set of segments on the conventional time line of earth's history, or
(in XSD 1.1) a set of septuples whose component parts are integers and
whatnot. You mean, I think, to say that the string "2001-02-03"
denotes an xsd:date value, and the string "20010203" does not, or
(equivalently) that the one string but not the other is a member of
the lexical space of xsd:date.
10 Ambiguity, orthogonality, etc.
It's not clear whether the intention is that suffixes like '?' and '~'
are intended to be orthogonal to the form used on their left (so that
they can follow both hyphenated and unhyphenated forms); perhaps this
is just careless reading on my part. (I have found it hard to focus on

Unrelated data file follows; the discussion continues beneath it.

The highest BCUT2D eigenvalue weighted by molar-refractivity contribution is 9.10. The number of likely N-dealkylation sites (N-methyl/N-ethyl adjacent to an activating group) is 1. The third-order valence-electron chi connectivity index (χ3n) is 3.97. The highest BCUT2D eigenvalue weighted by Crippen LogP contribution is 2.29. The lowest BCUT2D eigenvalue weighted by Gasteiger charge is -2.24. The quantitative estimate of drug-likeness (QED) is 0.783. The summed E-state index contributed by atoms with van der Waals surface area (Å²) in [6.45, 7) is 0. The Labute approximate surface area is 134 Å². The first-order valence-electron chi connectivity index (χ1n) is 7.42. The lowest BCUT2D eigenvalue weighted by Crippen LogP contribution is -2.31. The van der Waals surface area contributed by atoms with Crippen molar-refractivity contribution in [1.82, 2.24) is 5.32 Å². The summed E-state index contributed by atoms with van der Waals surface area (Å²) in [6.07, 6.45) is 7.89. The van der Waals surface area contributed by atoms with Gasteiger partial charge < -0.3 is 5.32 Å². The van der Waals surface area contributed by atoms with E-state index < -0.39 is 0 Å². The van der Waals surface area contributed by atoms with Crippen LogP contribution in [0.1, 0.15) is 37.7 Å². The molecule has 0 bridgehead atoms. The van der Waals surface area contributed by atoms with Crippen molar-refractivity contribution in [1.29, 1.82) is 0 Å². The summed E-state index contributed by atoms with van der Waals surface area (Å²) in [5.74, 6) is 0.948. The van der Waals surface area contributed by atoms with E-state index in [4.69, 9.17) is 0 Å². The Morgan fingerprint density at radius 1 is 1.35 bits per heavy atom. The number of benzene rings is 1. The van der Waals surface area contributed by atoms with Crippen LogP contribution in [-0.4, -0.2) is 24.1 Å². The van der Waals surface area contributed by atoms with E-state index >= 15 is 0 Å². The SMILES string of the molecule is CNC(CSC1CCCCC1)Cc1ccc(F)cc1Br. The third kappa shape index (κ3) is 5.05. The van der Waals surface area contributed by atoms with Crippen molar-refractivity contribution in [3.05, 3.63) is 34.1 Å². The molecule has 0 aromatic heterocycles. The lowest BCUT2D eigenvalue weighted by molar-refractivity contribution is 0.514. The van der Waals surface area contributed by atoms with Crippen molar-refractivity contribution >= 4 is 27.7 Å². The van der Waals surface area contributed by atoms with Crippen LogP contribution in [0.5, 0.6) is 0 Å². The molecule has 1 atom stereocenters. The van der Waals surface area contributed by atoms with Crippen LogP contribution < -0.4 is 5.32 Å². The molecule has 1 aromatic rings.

details given that I don't understand the use cases or requirements.)
If they not intended to be orthogonal, I suggest that they ought to be.
And ISO 8601 sets a heroic example of allowing a multiplicity of forms
while ensuring that any form conforming to the spec is unambiguous. It
looks at first glance as if allowing hyphen to separate the start and
end points of a range or interval (as shown in 317 and 319) is safe,
because the hyphen (or double hyphen, in 319) is followed by four
digits, not two or three. If you have done the work necessary to
guarantee that you are preserving 8601's lack of ambiguity, it might
be worth saying so in the prose; if you haven't done the work, it
would be useful to do it.
It is natural, I suppose, to focus in reviewing a document of this
kind on the perceived problems rather than on those parts of the
document that are clear, or helpful, or non-problematic. I hope my
notes have not seemed too negative. Again, thank you for the public
invitation to review this document; I hope these comments are helpful.
* C. M. Sperberg-McQueen, Black Mesa Technologies LLC